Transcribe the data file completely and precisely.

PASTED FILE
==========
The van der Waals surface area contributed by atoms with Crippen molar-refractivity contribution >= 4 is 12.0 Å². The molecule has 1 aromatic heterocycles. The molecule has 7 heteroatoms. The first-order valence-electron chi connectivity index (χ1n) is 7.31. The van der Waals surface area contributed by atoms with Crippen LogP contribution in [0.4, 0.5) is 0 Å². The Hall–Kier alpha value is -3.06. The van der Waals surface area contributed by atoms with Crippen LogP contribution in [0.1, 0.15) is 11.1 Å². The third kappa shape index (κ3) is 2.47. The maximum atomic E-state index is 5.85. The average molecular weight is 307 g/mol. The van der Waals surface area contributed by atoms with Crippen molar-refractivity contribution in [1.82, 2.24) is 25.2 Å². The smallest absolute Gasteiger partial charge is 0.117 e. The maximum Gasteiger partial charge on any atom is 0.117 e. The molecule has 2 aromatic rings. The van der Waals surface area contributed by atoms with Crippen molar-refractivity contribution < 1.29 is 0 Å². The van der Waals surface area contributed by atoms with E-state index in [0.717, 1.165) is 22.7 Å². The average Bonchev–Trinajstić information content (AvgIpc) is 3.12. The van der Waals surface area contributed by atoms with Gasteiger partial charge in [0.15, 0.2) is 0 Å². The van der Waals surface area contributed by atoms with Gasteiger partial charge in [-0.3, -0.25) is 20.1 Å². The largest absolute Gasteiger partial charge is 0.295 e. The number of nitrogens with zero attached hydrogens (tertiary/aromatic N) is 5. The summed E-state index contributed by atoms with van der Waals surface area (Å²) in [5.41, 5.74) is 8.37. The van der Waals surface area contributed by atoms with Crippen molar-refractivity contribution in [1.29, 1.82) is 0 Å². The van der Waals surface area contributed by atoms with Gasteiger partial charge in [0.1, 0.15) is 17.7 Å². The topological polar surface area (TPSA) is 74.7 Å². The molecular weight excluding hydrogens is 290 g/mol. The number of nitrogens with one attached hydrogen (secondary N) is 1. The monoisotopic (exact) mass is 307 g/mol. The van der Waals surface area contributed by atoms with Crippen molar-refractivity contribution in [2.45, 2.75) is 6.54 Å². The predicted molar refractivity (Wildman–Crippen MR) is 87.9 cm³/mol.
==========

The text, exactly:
The van der Waals surface area contributed by atoms with Crippen molar-refractivity contribution >= 4 is 12.0 Å². The molecule has 1 aromatic heterocycles. The molecule has 7 heteroatoms. The first-order valence-electron chi connectivity index (χ1n) is 7.31. The van der Waals surface area contributed by atoms with Crippen LogP contribution in [0.4, 0.5) is 0 Å². The Hall–Kier alpha value is -3.06. The van der Waals surface area contributed by atoms with Crippen LogP contribution in [0.1, 0.15) is 11.1 Å². The third kappa shape index (κ3) is 2.47. The maximum atomic E-state index is 5.85. The average molecular weight is 307 g/mol. The van der Waals surface area contributed by atoms with Crippen molar-refractivity contribution in [1.82, 2.24) is 25.2 Å². The smallest absolute Gasteiger partial charge is 0.117 e. The maximum Gasteiger partial charge on any atom is 0.117 e. The molecule has 2 aromatic rings. The van der Waals surface area contributed by atoms with Crippen molar-refractivity contribution < 1.29 is 0 Å². The van der Waals surface area contributed by atoms with E-state index in [0.717, 1.165) is 22.7 Å². The average Bonchev–Trinajstić information content (AvgIpc) is 3.12. The van der Waals surface area contributed by atoms with Gasteiger partial charge in [0.15, 0.2) is 0 Å². The van der Waals surface area contributed by atoms with Gasteiger partial charge in [-0.3, -0.25) is 20.1 Å². The largest absolute Gasteiger partial charge is 0.295 e. The number of nitrogens with zero attached hydrogens (tertiary/aromatic N) is 5. The summed E-state index contributed by atoms with van der Waals surface area (Å²) in [5.41, 5.74) is 8.37. The van der Waals surface area contributed by atoms with Crippen molar-refractivity contribution in [1.29, 1.82) is 0 Å². The van der Waals surface area contributed by atoms with Gasteiger partial charge in [0.1, 0.15) is 17.7 Å². The topological polar surface area (TPSA) is 74.7 Å². The molecular weight excluding hydrogens is 290 g/mol. The number of nitrogens with one attached hydrogen (secondary N) is 1. The monoisotopic (exact) mass is 307 g/mol. The van der Waals surface area contributed by atoms with Crippen molar-refractivity contribution in [2.45, 2.75) is 6.54 Å². The predicted molar refractivity (Wildman–Crippen MR) is 87.9 cm³/mol.